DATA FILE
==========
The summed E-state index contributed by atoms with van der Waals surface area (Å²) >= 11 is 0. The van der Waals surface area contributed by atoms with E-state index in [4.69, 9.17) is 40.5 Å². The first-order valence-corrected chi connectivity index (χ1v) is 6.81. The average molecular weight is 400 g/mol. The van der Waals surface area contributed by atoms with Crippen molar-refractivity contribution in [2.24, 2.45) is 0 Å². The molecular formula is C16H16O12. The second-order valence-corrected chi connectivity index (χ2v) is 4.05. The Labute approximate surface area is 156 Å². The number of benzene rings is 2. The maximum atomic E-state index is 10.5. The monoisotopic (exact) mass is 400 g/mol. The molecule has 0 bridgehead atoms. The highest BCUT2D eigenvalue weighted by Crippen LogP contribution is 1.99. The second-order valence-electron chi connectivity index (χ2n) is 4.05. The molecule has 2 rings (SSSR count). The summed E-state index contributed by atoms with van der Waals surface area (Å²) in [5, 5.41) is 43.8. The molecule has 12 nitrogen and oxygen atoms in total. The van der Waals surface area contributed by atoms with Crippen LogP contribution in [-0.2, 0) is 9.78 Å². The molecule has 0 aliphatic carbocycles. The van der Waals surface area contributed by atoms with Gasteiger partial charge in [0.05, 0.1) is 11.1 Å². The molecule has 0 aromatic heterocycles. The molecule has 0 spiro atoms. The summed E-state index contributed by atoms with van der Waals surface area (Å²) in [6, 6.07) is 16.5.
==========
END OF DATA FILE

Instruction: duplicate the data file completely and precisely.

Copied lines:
The summed E-state index contributed by atoms with van der Waals surface area (Å²) >= 11 is 0. The van der Waals surface area contributed by atoms with E-state index in [4.69, 9.17) is 40.5 Å². The first-order valence-corrected chi connectivity index (χ1v) is 6.81. The average molecular weight is 400 g/mol. The van der Waals surface area contributed by atoms with Crippen molar-refractivity contribution in [2.24, 2.45) is 0 Å². The molecular formula is C16H16O12. The second-order valence-corrected chi connectivity index (χ2v) is 4.05. The Labute approximate surface area is 156 Å². The number of benzene rings is 2. The maximum atomic E-state index is 10.5. The monoisotopic (exact) mass is 400 g/mol. The molecule has 0 bridgehead atoms. The highest BCUT2D eigenvalue weighted by Crippen LogP contribution is 1.99. The second-order valence-electron chi connectivity index (χ2n) is 4.05. The molecule has 2 rings (SSSR count). The summed E-state index contributed by atoms with van der Waals surface area (Å²) in [5, 5.41) is 43.8. The molecule has 12 nitrogen and oxygen atoms in total. The van der Waals surface area contributed by atoms with Crippen LogP contribution in [-0.2, 0) is 9.78 Å². The molecule has 0 aliphatic carbocycles. The van der Waals surface area contributed by atoms with Gasteiger partial charge in [0.05, 0.1) is 11.1 Å². The molecule has 0 aromatic heterocycles. The molecule has 0 spiro atoms. The summed E-state index contributed by atoms with van der Waals surface area (Å²) in [6, 6.07) is 16.5.